Rachael Ray’s appearance in Dunkin’ Donuts’ 2008 ad campaign that promoted their iced lattes drew criticism thanks to the cooking star’s questionable wardrobe. Many, including conservative blogger and commentator Michelle Malkin, were upset when Ray sported a white and black scarf that looked similar to a keffiyeh — “the traditional scarf of Arab men that has come to symbolize murderous Palestinian jihad,” Malkin shared.
Fearing a mass boycott of the brand, the coffee and donut giant pulled the ad shortly after backlash erupted.
Ray also fielded criticism from fellow chef and television star, Anthony Bourdain, who claimed she was acting irresponsibly in her endorsement of the chain. “She’s hugely influential, particularly with children,” he told Outside magazine. “And she’s endorsing Dunkin’ Donuts. It’s like endorsing crack for kids.”
Scarlett Johansson And SodaStream
Scarlett Johansson was caught in the middle of political crossfire when her Super Bowl ad for SodaStream raised a conflict in her relationship with Oxfam International.
With Oxfam standing firm on its position of being “opposed to all trade from Israeli settlements, which are illegal under international law,” Johansson’s link to the soda-making company, which operates a production facility in the West Bank, was in direct odds with the charity’s ideals. “SodaStream is a company that is not only committed to the environment but to building a bridge to peace between Israel and Palestine, supporting neighbours working alongside each other, receiving equal pay, equal benefits and equal rights,” the star wrote in a statement.
Johansson ended her partnership with Oxfam soon after the ad went public.
Nicole Kidman And Etihad Airways
Uproar occurred when actress and U.N. Goodwill Ambassador for Women Nicole Kidman starred in Etihad Airways’ advertisements. While the ads themselves were sophisticated in nature, the Association of Professional Flight Attendants lashed out against the star for supporting an airline that “imposes abusive labour practices on its female employees.”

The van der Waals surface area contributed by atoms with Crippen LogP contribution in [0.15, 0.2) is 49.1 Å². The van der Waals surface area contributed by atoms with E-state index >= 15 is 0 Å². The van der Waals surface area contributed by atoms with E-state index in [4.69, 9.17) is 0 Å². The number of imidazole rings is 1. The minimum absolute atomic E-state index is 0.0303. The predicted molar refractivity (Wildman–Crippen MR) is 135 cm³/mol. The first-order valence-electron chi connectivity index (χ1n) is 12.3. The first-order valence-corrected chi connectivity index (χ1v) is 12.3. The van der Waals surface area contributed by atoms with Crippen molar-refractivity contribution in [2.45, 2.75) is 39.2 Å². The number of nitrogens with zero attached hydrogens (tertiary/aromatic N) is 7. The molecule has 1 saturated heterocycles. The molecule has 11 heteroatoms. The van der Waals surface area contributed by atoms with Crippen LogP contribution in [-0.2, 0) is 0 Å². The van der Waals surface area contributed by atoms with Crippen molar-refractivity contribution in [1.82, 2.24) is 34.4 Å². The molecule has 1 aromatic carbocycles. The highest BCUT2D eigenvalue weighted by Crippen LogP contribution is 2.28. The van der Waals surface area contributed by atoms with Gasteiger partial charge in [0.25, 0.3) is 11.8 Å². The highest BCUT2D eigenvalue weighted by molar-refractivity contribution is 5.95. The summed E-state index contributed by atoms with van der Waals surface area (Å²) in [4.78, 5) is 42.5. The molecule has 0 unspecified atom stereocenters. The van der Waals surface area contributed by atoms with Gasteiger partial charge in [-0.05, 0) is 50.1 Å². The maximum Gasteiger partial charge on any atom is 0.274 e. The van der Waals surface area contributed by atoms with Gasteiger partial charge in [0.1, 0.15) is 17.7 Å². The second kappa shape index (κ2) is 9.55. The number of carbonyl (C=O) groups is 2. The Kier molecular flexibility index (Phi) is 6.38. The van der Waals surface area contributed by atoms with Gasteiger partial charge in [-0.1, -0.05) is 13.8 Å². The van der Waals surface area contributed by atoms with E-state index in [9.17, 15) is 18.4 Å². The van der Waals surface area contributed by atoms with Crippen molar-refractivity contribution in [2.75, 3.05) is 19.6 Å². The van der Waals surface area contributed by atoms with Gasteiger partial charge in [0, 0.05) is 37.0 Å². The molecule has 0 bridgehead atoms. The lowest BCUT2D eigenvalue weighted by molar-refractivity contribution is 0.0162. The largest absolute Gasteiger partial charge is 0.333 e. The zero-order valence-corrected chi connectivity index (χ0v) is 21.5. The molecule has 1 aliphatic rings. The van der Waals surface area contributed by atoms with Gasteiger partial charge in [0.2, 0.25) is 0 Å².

Alec Baldwin And Capital One
Alec Baldwin and his progressive political ways were put into question when the actor starred in commercials for Capital One, which had been recipients of a controversial $3.5 billion U.S. government bailout.
Baldwin agreed with his critics, and shortly after being called out for partnering with the bank, assured them that he “donated all of [his] fee from Capital One 2 arts charities. They have been gr8 partners in my support of the arts.” Baldwin, however, continued his relationship with the institution for years thereafter.
Jessica Alba And The ‘Declare Yourself’ Campaign
Jessica Alba’s 2009 ‘Declare Yourself’ campaign drew criticism due to its bondage-inspired theme. The ad, which was meant to promote voting among youth, went on to shock rather than raise awareness. Alba, however, felt differently on the matter and defended the ad when it caused controversy online. “I think it is important for young people to be aware of the need we have in this country to get them more active politically,” Alba said. “People respond to things that are shocking.”